MATTHEW KERR/BRANDON SUN
CAA Manitoba’s Liz Peters kneels on Victoria Avenue. Various stretches of Victoria Avenue and Patricia Avenue are noted in CAA’s Worst Roads poll for having pavement issues, while traffic congestion on 18th Street was also listed as a problem.
Highway 21 has cracked a top-10 list on the CAA Worst Roads in Manitoba survey with a couple of weeks left for members of the public to cast online votes.
The stretch between the Goodlands border crossing and Deloraine has received the sixth-highest number of the 644 votes cast as of Tuesday afternoon.
"That’s no surprise," said Deloraine Mayor Brian Franklin. "Obviously people are upset, but what do you do? My understanding is there are roads all over the province that are in bad shape. But Highway 21 is bad from Deloraine down to the (U.S.) border. It’s not good, that’s for sure."
The study, the first CAA Manitoba has ever done, is accessible through CAA Manitoba’s website at caamanitoba.com. There, people can select a stretch of roadway in Manitoba as the worst they have seen.
The other nine spots on the top-10 list are occupied by Winnipeg roadways, however that can be chalked up to a combination of population density and awareness of the poll, said Liz Peters, CAA Manitoba’s public and government affairs manager.
"CAA has consistently seen the infrastructure deficit and the lack of attention to improving that problem has been a problem," Peters said. "CAA Ontario has run this program for nine years and they say that 90 per cent of the roads on their top-10 list get fixed."
No road inside Brandon city limits cracks the provincial top-10 list, but that doesn’t mean there were no areas of concern.
Various stretches of Victoria Avenue and Patricia Avenue were noted for having pavement issues, while traffic congestion on 18th Street was also listed as a problem.
"It seems that people have a higher tolerance for the condition of a rural road, but when it comes to a main thoroughfare, people won’t accept what we are seeing on Victoria Avenue, or even the congestion issues on 18th Street," Peters said.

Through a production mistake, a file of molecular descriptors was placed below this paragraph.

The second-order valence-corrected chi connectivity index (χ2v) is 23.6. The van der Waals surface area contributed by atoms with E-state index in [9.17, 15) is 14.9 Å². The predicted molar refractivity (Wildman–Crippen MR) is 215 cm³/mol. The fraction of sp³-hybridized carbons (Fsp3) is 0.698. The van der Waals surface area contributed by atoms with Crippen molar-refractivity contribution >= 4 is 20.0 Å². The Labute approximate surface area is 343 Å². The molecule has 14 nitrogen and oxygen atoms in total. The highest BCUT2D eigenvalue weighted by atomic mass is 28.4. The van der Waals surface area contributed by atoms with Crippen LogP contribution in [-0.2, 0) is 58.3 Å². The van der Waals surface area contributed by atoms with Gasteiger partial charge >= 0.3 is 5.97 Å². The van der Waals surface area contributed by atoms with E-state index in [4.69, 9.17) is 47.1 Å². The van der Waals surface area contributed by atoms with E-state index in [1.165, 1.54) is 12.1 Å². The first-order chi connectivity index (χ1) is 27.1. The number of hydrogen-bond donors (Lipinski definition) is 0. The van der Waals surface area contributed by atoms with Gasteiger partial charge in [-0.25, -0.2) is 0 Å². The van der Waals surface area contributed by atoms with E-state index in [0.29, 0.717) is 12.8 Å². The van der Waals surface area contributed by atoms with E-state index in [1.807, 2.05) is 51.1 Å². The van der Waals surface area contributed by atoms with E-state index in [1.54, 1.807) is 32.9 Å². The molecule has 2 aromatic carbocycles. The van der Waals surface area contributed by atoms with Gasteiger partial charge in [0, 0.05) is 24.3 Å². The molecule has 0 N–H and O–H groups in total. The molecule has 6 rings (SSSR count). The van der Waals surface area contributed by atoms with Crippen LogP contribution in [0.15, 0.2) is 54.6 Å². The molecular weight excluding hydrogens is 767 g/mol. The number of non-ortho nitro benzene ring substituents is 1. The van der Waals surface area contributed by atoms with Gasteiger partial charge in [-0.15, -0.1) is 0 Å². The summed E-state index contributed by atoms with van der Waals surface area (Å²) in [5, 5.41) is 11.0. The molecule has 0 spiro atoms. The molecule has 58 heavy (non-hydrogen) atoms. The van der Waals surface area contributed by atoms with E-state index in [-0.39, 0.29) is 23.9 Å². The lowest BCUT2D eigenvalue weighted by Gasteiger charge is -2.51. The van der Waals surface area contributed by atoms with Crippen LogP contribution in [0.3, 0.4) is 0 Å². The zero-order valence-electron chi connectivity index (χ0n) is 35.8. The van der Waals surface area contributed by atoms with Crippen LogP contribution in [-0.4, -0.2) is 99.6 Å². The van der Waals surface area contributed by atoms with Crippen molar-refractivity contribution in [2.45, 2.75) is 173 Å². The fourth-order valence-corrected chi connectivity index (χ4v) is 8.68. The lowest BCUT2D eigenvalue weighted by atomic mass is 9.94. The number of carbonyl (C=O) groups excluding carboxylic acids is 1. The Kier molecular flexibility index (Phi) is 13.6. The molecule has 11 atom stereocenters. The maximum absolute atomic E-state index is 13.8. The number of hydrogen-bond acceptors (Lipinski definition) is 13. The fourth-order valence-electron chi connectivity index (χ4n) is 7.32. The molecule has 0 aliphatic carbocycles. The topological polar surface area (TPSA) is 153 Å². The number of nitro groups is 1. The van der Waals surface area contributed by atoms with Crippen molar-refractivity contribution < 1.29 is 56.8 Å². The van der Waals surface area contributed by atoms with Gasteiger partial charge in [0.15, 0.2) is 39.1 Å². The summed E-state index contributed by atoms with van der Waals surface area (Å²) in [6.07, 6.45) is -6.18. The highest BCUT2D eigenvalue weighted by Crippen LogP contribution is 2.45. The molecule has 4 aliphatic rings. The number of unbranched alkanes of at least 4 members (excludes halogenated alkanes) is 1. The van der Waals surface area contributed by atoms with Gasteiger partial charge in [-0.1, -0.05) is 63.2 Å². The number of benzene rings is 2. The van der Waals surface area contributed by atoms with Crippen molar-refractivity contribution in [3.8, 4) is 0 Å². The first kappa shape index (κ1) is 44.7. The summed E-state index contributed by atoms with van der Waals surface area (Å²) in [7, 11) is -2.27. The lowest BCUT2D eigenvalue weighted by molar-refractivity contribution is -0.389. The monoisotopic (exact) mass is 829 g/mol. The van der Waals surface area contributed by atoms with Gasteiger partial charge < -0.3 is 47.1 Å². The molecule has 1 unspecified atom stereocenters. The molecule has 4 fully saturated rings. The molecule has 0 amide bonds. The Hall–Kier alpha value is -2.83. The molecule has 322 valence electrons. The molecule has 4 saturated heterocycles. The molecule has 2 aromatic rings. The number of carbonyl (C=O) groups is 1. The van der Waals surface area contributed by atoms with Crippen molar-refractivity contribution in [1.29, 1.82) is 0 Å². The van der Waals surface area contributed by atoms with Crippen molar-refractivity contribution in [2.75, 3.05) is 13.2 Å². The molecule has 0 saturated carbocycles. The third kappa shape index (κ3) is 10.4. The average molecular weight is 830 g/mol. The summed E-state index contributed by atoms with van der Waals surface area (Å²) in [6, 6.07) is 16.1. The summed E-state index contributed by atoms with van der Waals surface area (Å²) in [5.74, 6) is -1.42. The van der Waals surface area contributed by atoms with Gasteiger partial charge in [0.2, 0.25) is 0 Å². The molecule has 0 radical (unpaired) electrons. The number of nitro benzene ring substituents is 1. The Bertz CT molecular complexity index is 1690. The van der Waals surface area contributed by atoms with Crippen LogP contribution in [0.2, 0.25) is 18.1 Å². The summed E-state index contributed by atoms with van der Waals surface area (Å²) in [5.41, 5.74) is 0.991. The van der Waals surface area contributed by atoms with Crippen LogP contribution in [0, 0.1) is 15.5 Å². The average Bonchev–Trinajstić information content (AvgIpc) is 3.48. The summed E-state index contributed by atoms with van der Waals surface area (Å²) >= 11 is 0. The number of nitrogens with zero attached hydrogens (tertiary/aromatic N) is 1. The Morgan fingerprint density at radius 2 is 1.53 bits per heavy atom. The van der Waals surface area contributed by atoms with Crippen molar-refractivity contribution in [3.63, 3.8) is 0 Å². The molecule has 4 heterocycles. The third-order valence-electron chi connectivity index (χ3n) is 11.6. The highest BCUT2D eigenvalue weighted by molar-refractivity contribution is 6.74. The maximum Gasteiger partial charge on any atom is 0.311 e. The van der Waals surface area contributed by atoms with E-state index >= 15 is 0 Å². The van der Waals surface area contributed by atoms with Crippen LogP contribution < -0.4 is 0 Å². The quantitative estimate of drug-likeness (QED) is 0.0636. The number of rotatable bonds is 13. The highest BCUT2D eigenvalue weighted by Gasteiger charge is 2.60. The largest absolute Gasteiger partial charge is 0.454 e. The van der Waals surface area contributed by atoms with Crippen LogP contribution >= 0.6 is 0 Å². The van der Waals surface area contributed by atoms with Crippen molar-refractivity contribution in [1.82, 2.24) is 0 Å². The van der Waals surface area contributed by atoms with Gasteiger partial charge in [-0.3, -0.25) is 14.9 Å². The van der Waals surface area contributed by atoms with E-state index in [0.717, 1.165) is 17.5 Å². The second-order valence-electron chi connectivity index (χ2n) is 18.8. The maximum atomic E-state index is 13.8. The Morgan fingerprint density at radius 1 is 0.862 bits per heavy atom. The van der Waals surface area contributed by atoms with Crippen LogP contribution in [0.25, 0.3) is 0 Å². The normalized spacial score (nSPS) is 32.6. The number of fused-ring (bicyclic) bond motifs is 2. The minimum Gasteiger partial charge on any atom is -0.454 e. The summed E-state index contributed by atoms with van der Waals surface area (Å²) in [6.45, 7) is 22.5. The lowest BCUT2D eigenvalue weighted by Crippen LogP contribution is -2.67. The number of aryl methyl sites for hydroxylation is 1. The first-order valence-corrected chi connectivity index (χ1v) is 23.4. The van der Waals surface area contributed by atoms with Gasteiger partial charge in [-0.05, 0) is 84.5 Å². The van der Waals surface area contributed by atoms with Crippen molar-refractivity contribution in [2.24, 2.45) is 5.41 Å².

Brandon Mayor Shari Decter Hirst said the problem areas on Victoria Avenue and 18th Street are also provincial highways and that other levels of government have to weigh in before the city can do anything.
"The challenge is it’s always the most travelled roads and bridges that aren’t under city control," Decter Hirst said. "We try to work collegially, but at the end of the day, those are provincial highways. It’s frustrating."
Decter Hirst said she has lived in Brandon "my whole life" and is not sure the condition of roadways has changed significantly.
"The roads aren’t substantively different from any other spring and this has been a challenging year because our normal freeze-thaw cycles are all disrupted. Our patching timelines are off as well because we can’t get out there until Zenith Paving gets their asphalt plant up and running. We are putting down our temporary winter mix patches even though we’ve had temperatures in the 20s."
As of 6 p.m. on Tuesday, St. James Street in Winnipeg was rated the worst in the province, followed by Marion Street in Winnipeg, Molson Street in Winnipeg, Kenaston Boulevard in Winnipeg and McGillivray Boulevard in Winnipeg.
Franklin is hopeful that the CAA study would shed some light on the Highway 21 problem, but wonders whether it will have any impact.
"People are asking for money and hope their portions are going to get fixed but it will be very interesting to see what happens," Franklin said.
"It’s certainly an inconvenience to anyone that uses the road daily, whether it’s farmers, school bus traffic or those in the oil industry."
Voting for the province’s worst roads will continue online at caamanitoba.com until April 23.
While Winnipeg streets fall under the scrutiny of CAA’s Worst Roads poll, Brandon’s operational services general manager Rod Sage has not heard similar complaints about Brandon’s roadways.
"I’ve had very few complains about potholes, so we use the adage that no news is good news," Sage said.
That’s not to say Brandonites are driving on 100 per cent smooth surfaces. There remains broken pavement on 10th Street between Park Avenue and Victoria Avenue. Those crossing the CN tracks at First Street are voicing displeasure about the state of that roadway, and Patricia Avenue between Ninth Street and 18th Street is in rough shape. Sage said Aberdeen Avenue also has rough spots in need of attention.
"You know, I’d love to say we have no streets we have to work on, but that’s never the case," Sage said. "There will always be potholes to work on. I know that some streets historically have been a problem for us that haven’t been this year. In other ways, the sooner we can get some hot-mix asphalt and the local supplier up and running, the better it is for us to get out and make more permanent repairs."
Right now, the city is restricted to using what is called a winter mix asphalt, where ground up pieces of roadway are mixed together with a binding agent. It is useful for short-term solutions for problem roadways but breaks apart more easily than hot mix asphalt. Sage added city crews will continue to respond to problem potholes reported by area residents. Potholes can be reported by calling 729-2200.
» Brandon Sun
Republished from the Brandon Sun print edition April 11, 2012